Louder Than Hell

Sam Kinison

Warner Brothers Records, 1990


REVIEW BY: Christopher Thelen


He was loud. He was obnoxious. He was offensive. He was downright scary at times. And, through most of it, Sam Kinison was as funny as hell.

You had to check your sensitivities at the door when you listened to Kinison's combination rant/performance style, and possibly no release captured it best than his debut comedy album Louder Than Hellmy_heart_sings_the_harmony_web_ad_alt_250 . No subject was safe from Kinison's venom, from Jesus to the plight of African starvation. And while Kinison might have rubbed on some people's nerves like a piece of sandpaper, he did know how to hit the funny bone - hard.

Within two minutes of the start of this album, he leaves no doubt that this is not a release for the kiddies, as evidenced in the routine "Blind". And, once the floodgates were opened, there was no stopping the torrent coming from Kinison's mouth. If this is the first time you've ever been exposed to Kinison, keep your nitroglycerine pills handy, and grab onto the arms of the chair. If you're more well-schooled in all things Kinison, keep a box of tissue handy for when you laugh so hard you cry.

Oh, sure, I can understand where people would be offended by comments Kinison directs at homosexuals ("Big Menu"), African starvation ("World Hunger"), God ("Jesus," "Devil") and married life ("Relationships"), but in a sense, you have to be blind not to realize that much of what Kinison spews onstage is meant to shock his audience. Once you get past that (and if you know a little about Kinison's background, it helps as well), it's easier to see the humor for the jokes.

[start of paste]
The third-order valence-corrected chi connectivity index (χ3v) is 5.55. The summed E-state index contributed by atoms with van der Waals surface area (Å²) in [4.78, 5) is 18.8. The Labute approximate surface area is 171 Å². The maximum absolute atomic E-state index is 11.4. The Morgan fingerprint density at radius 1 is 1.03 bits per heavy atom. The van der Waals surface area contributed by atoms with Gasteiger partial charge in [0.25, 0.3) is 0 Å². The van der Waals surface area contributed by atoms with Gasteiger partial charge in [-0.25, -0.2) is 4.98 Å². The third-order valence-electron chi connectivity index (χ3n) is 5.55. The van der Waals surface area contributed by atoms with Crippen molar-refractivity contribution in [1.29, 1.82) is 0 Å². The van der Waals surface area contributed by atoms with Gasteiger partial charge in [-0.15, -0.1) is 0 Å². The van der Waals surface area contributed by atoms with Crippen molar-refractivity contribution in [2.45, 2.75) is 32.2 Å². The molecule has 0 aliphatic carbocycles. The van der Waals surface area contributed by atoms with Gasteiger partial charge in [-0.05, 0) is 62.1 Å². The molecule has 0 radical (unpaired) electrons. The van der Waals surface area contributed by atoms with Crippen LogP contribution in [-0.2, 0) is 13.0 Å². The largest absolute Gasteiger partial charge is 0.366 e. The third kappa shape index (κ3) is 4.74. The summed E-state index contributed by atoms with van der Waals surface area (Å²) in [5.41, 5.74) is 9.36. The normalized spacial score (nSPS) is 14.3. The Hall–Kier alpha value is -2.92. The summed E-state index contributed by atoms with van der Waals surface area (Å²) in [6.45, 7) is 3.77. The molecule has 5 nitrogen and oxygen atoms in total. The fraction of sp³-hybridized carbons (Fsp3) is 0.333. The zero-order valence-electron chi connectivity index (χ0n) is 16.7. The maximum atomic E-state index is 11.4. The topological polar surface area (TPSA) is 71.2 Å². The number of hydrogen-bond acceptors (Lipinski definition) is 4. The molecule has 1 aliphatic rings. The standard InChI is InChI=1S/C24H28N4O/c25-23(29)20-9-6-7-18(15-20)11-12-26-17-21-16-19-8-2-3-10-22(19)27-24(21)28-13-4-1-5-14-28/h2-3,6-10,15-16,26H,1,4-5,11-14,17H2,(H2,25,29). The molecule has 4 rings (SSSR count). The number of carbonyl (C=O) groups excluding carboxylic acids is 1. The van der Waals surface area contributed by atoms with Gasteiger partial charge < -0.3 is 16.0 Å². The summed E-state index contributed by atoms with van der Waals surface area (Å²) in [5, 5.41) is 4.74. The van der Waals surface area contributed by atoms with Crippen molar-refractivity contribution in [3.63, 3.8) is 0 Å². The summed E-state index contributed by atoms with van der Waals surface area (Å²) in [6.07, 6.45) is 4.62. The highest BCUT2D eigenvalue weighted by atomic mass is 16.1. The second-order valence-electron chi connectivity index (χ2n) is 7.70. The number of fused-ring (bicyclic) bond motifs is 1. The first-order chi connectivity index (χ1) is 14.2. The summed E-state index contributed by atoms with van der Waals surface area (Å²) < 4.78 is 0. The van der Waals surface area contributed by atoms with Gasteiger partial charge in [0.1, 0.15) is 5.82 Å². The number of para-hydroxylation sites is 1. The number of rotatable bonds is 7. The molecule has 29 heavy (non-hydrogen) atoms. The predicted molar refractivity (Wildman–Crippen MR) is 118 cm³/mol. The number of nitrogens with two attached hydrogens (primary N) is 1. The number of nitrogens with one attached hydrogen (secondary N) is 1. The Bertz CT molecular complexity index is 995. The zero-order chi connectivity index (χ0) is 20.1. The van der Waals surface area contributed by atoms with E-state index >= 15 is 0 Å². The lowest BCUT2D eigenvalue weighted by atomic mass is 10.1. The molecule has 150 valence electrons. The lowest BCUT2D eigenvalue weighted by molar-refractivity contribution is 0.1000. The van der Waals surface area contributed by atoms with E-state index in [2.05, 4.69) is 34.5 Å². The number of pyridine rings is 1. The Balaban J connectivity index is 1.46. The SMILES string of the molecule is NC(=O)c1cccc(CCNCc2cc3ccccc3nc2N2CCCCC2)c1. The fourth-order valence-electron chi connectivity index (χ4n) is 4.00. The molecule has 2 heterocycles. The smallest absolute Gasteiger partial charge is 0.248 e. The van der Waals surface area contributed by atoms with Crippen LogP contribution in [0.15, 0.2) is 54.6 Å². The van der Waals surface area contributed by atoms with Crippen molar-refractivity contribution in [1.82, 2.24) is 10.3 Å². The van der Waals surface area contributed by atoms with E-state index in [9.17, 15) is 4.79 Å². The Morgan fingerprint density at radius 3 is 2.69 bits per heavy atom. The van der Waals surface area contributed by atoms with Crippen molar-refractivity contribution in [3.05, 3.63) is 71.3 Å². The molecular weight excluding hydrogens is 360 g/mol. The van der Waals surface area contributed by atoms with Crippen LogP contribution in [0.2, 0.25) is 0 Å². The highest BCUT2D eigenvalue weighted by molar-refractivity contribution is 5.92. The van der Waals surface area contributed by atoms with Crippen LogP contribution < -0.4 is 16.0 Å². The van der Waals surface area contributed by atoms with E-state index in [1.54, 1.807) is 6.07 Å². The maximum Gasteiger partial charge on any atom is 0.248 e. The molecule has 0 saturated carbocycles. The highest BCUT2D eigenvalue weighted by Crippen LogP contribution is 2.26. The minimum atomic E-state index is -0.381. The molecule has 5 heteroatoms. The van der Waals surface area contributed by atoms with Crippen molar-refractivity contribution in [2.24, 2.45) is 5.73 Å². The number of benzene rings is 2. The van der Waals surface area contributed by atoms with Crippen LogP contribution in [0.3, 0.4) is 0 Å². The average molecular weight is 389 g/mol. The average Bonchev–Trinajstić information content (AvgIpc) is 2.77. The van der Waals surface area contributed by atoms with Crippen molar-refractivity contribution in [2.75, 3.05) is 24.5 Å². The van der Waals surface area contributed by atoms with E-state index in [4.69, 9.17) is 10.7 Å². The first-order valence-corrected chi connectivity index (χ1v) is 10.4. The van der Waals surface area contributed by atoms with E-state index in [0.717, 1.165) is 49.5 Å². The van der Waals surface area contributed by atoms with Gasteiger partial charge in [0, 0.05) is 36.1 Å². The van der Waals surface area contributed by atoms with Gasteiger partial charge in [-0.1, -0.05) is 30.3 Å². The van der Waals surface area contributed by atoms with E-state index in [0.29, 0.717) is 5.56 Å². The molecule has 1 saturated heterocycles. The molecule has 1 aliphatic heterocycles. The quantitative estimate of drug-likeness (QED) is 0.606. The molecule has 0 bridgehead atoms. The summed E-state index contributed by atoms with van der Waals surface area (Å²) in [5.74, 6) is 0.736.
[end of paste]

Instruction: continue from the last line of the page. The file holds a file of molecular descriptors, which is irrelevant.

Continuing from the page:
And it's hard not to see the humor in such subjects at times. Case in point: when Kinison talks about famine relief and the commercials asking for help feeding the typical young waif, Kinison yells, "Why don't you feed him? You're only five feet away!"

Kinison certainly faced more than his share of personal demons in his life, and his death in an auto accident came apparently as he was finally getting his life back together. But Louder Than Hell is a fascinating, funny portrait of a man who may have been one of the more misunderstood comics of that generation. If you can still find this tape anywhere, snag a copy, hide it from the kids... and listen to it with headphones at full volume.

Rating: A-

User Rating: A-



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